Stand Up To Cancer (SU2C), the Melanoma Research Alliance and the American Association for Cancer Research (AACR) has assembled a "Dream Team" of multidisciplinary experts dedicated to melanoma research for which there are few treatment options.
The team’s goal is to identify new therapeutic treatments for patients with a metastatic melanoma subtype, BRAF Wild-Type (BRAFwt), using personalized drugs developed for their own specific tumor profile. The hope is this personalized approach will lead to more effective and lasting treatments, and potentially spare patients from unnecessary treatments that are expensive, highly toxic and all too often have little or no benefit. If all goes as planned, phase I clinical trials could begin in mid-2012.
The BRAF gene controls the pathways that determine how normal cells grow, differ from one another and survive in the body. About half of patients with metastatic melanoma have a cancer cell mutation in their tumor’s BRAF gene, which will likely accelerate tumor cell growth. The other half of patients, those with BRAFwt, have no gene mutation.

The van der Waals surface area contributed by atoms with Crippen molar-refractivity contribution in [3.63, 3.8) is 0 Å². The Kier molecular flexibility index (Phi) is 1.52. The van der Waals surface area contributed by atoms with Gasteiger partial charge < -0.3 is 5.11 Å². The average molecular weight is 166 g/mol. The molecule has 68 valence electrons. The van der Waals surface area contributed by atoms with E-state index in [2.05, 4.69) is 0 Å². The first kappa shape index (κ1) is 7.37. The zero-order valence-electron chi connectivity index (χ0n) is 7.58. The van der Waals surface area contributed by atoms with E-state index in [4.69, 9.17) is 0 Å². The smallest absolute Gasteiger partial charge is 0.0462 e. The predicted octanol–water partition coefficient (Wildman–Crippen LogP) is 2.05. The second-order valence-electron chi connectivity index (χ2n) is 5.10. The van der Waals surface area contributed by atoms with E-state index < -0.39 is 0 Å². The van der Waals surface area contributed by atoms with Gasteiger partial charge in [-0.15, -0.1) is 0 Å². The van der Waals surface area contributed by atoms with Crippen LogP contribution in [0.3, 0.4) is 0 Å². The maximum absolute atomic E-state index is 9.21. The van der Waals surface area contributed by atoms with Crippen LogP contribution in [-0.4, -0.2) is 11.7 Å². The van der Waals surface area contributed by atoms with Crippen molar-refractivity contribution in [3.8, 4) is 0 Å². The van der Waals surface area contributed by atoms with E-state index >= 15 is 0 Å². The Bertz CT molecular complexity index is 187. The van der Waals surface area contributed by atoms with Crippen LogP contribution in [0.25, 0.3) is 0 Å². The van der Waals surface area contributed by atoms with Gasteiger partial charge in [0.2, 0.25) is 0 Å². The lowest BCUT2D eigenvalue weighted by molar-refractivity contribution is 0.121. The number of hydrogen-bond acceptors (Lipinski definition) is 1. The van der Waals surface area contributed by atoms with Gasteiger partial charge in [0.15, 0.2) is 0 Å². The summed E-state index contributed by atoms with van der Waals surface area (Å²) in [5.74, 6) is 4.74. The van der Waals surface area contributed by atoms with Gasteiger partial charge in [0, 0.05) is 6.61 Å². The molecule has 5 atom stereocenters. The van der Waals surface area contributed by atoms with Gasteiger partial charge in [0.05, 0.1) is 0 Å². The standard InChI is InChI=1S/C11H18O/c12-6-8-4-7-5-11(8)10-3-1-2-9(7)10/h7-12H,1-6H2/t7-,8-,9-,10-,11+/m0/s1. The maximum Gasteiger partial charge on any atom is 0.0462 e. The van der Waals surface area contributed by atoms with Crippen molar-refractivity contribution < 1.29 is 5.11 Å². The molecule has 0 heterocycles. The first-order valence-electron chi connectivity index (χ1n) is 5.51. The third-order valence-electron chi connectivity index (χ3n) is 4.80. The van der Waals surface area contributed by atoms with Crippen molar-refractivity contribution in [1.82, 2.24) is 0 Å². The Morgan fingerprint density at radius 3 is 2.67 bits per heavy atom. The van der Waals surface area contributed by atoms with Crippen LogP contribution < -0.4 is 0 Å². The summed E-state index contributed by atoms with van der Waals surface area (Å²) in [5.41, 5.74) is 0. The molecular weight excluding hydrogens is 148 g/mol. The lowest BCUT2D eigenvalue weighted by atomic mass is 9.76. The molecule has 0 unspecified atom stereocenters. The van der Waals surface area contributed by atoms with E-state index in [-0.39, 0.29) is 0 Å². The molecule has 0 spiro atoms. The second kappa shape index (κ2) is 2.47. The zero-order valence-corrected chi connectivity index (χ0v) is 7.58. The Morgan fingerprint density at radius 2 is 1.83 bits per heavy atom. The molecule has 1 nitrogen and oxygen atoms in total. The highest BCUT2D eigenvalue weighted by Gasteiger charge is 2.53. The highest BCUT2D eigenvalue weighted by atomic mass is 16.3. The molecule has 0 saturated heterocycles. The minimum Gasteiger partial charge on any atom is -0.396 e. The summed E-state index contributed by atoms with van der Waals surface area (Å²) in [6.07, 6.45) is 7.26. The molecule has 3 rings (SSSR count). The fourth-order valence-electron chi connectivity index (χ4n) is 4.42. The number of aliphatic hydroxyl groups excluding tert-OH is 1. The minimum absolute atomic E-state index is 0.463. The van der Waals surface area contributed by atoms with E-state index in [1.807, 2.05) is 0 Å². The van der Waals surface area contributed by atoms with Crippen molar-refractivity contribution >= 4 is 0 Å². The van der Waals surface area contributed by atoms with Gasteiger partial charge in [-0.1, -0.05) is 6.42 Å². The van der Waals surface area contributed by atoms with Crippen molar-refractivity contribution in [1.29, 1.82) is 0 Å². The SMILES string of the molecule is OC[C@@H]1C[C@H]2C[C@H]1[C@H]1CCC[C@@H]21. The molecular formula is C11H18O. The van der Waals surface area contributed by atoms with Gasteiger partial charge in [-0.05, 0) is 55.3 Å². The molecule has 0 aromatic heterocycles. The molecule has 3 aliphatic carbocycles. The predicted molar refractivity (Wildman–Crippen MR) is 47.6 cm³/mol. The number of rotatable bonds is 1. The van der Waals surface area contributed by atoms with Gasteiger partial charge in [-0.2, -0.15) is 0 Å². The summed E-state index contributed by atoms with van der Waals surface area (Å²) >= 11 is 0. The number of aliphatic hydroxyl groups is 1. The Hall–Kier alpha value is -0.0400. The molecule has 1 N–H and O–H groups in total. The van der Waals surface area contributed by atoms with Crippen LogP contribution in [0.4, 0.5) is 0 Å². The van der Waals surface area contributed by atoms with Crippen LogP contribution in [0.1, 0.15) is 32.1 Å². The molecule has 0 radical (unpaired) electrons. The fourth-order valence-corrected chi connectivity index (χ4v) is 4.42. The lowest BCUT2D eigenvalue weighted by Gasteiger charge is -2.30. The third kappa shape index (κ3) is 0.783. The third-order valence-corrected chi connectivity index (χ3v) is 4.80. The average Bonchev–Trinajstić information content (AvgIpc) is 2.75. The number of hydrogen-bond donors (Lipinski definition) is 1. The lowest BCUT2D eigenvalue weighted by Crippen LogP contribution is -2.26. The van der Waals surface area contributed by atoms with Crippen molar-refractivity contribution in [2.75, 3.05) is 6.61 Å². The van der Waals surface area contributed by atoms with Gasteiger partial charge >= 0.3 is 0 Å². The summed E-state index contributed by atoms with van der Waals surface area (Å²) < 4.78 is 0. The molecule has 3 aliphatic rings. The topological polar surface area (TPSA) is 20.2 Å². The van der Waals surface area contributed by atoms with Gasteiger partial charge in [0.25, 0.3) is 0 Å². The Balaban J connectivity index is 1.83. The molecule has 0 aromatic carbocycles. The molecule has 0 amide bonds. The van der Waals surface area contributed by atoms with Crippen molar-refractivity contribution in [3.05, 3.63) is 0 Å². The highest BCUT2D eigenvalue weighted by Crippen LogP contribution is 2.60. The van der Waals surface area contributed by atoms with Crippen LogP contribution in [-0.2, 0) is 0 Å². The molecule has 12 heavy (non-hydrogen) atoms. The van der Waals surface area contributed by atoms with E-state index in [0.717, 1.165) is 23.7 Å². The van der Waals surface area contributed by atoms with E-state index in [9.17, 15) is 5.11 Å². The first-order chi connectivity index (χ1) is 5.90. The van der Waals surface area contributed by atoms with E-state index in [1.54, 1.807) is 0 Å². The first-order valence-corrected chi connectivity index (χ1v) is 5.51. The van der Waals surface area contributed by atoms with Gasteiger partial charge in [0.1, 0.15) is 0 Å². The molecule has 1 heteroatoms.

Currently, patients who develop metastatic melanoma have a dismal prognosis. Metastatic melanoma, a very aggressive form of skin cancer in which the primary tumor — usually a single tumor or lesion — spreads to another area of the body, such as the lymph nodes, mouth, eyes, gastrointestinal tract, lungs and brain.
Melanoma of the skin is the fifth most common cancer diagnosed in the United States, where more than 70,000 cases of melanoma diagnosed each year and one person dies from the disease every hour. The median survival for metastatic melanoma patients is six to nine months, and a three-year survival rate of 10 to 15 percent, according to AACR.
Very little progress has been made to identify new therapeutic targets to treat metastatic melanoma patients with BRAFwt disease.
The median age at which people are diagnosed with melanoma is just above 50 years old. Still, melanoma occurs in young adults with greater frequency than many other cancer types, according to the American Society of Clinical Oncology.